Body: Our Solar System, Mercury, Venus, Earth, Mars, Asteroids, Meteors & Meteorites, Jupiter, Saturn, Uranus, Neptune, Dwarf Planets
Mission: Dawn (Dwarf Planets), InSight (Mars)

Short Description: The goal of this module is to acquaint students with the planets of the solar system and some current models for their origin and evolution. During the explorations of the Cosmic Chemistry: Planetary Diversity module, students will make decisions concerning possible patterns or groupings of the physical and chemical compositions of internal structures and atmospheres of planets. Through classroom activities, they will be encouraged to examine some contemporary models proposed to explain the origin and evolution of the planets. In the final assessment activity students will use these experiences to predict the properties of the the missing planet that could have formed in the asteroid belt.


Dunking the Planets
Topic: Investigating Our Planetary Family Tree
Grade Level: K-4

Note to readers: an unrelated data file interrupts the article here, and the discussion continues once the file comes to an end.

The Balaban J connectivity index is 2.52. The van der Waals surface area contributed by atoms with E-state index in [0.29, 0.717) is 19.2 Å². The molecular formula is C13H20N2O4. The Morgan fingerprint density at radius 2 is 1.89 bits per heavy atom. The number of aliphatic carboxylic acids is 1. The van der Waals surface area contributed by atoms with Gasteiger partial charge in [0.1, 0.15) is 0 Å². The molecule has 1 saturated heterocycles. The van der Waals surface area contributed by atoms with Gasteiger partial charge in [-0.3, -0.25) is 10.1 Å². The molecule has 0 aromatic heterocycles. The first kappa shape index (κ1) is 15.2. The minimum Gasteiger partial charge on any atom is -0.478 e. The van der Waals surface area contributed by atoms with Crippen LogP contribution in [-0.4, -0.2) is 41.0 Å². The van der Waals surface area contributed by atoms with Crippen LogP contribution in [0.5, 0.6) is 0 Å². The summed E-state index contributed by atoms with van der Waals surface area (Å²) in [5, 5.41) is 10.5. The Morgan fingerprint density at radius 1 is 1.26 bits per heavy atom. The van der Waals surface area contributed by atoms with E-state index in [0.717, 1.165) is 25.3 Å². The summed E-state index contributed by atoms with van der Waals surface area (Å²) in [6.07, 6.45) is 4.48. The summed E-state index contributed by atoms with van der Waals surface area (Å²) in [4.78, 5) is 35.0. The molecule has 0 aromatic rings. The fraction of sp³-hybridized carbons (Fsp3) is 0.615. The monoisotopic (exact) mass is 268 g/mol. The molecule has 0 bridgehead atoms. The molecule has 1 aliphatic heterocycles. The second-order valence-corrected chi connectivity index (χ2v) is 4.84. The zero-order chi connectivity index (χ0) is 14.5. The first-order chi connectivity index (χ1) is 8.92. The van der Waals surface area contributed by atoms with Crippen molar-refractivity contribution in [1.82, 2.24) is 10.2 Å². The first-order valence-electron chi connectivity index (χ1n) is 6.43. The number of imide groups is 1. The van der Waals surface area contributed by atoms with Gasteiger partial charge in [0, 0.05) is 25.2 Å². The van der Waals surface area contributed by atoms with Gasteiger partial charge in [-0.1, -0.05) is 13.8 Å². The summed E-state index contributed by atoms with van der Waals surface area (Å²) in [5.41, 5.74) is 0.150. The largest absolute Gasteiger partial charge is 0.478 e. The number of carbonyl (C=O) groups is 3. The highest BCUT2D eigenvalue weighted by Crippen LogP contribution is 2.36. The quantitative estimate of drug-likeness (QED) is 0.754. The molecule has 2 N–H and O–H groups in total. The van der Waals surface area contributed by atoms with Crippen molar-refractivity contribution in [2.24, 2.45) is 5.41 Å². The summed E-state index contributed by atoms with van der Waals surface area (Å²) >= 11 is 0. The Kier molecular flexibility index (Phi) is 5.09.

Body: Our Solar System, Mercury, Venus, Earth, Mars, Asteroids, Jupiter, Saturn, Uranus, Neptune, Dwarf Planets
Mission: Voyager 1 (Our Solar System), Voyager 2 (Our Solar System)

Short Description: In this 30-minute demonstration, children ages 9-13 compare the relative sizes and masses of scale models of the planets as represented by fruits and other foods. The children dunk the "planets" in water to highlight the fact that even a large, massive planet -- such as Saturn -- can have low density. They discuss how a planet's density is related to whether it is mainly made up of rock or gas.


Great Red Spot Pinwheel
Topic: Windy Worlds: Gas Giants, Atmospheres and Weather
Grade Level: 5-8
Body: Jupiter
Mission: Galileo (Jupiter), Juno (Jupiter)

Short Description: Students kinesthetically create a model of Jupiter's Red Spot, rotating like a pinwheel around a central point to demonstrate the atmospheric dynamics of the cyclonic storm.


Heavyweight Champion: Jupiter
Topic: Gravity: It's What Keeps Us Together